Narconon Arrowhead is releasing a guide to raise awareness of drug-related eating disorders in support of National Eating Disorders Awareness Week.
Canadian, Oklahoma (PRWEB) February 04, 2015
NEDA Awareness Week seeks to focus a spotlight on eating disorders, and improve the public understanding of what causes them, their triggers, and their treatments. By making resources available to the public, and increasing awareness of eating disorders, NEDA seeks to encourage early detection and early intervention, thereby improving the chances of full recovery.
I Had No Idea
The 2015 theme for the National Eating Disorders Awareness week is “I Had No Idea.” NEDA is directing attention to the importance of recognizing signs and symptoms of eating disorders, as well as early intervention. Daily throughout the week, NEDA will be directing information and education resources to different target audiences as part of the campaign to raise awareness.
NEDA encourages individuals to educate themselves and others as a way to get involved, and help support National Eating Disorders Awareness Week. Learning the facts is an important part of prevention, and NEDA invites individuals to visit their website and review the information available there.
In support of raising awareness through education and educational resources, Narconon Arrowhead is releasing a guide to help raise awareness on the specific issue of drug-related eating disorders.
Drugs and the Body
It is likely that many individuals begin taking drugs because they feel poorly due to dietary deficiencies. This is compounded and worsened by the fact that drugs in-and-of themselves cause vitamin and mineral deficiencies.
Research has found that drugs create nutritional deficiencies, including deficiencies of vitamin A, C, B1, B-Complex, and Niacin (B3). Alcohol, for example, is dependent upon the body burning-up its B1 for its effects. Alcohol use can then results in a Vitamin B1 deficiency.
The body depends on vital substances to maintain health, and support its functions. When deprived of essential nutrients through drug or alcohol use, a non-optimum physical condition results.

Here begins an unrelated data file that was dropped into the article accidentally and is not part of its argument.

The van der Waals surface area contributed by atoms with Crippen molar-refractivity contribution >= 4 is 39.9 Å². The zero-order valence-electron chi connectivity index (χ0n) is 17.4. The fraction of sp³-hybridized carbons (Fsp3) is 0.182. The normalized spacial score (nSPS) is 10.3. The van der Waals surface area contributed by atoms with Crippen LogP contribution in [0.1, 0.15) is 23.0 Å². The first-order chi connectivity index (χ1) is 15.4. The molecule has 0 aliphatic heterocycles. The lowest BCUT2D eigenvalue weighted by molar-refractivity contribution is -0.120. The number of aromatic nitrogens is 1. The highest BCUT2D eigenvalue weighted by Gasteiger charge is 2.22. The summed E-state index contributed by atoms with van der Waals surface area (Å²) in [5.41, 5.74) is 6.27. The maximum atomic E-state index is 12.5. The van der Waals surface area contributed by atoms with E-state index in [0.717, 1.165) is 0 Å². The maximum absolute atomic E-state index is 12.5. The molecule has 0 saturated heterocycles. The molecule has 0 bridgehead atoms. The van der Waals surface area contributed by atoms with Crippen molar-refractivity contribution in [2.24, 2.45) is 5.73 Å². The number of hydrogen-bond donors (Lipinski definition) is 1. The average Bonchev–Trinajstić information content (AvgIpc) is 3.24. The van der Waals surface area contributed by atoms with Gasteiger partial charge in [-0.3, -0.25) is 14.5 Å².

These drug and alcohol-induced deficiencies can pre-dispose the person to illness, and perhaps even aging. The physical condition of a methamphetamine addict is a stark example. With chronic use over time, the meth-abuser ages dramatically, exhibits tooth decay and tooth loss, exhibits marked to extreme weight loss, and slow-to-heal skin sores.
Vitamins and minerals work together, and artificial deficiencies and/or excesses can be created by lack of needed nutrients. The nutritional deficiencies could result from drug and/or alcohol use, a poor diet due to drug and/or alcohol use, or as a consequence of the addiction lifestyle.
Those abusing amphetamines may go for days without eating, burning-up nutritional reserves, and body-stores of vitamins and minerals. Amphetamine use lends itself to binging on the drug, and once hunger does actually set-in, to binging on quick-energy sugars.
Alcoholics tend to crave sugar and sugar-containing sweets, as alcohol is a form of sugar. According to Joan Matthews Larson, Ph.D., in her book, Seven Weeks to Sobriety, studies have linked alcoholism to hypoglycemia (low blood sugar). Hypoglycemia is linked to depression, and craving for sugars and caffeine.
A Guide to Drug-Related Eating Disorders
A disorder is simply an upset of health, or a disruption of normal physical or mental functions. A disruption is simply an interruption. With the knowledge that both drug-use and an underlying or undetected non-optimum physical condition can influence a person’s eating habits and choice of foods, the following guide to drug-related eating issues is suggested:
- Drug and alcohol abuse does not restore normalcy, life-balance, health, or mental or physical well-being.
- Educate yourself on good nutrition, and vitamin and mineral supplements.
- Enlist the help of a qualified holistic health practitioner or nutritionist to help you with any non-optimum physical or health condition.
- Recognize that food and drug-cravings can be body signals stemming from vitamin and mineral depletion, and/or poor nutrition.
- Recognize that non-optimum physical conditions influence mental well-being. It is difficult, at best, to feel good mentally when you feel bad physically.
- Practice good nutrition, adequate rest and sleep, and daily exercise. The combination will go far in preventing upsets of health and disrupted eating habits.
For more information call 800-468-6933 or visit http://www.narcononarrowhead.org.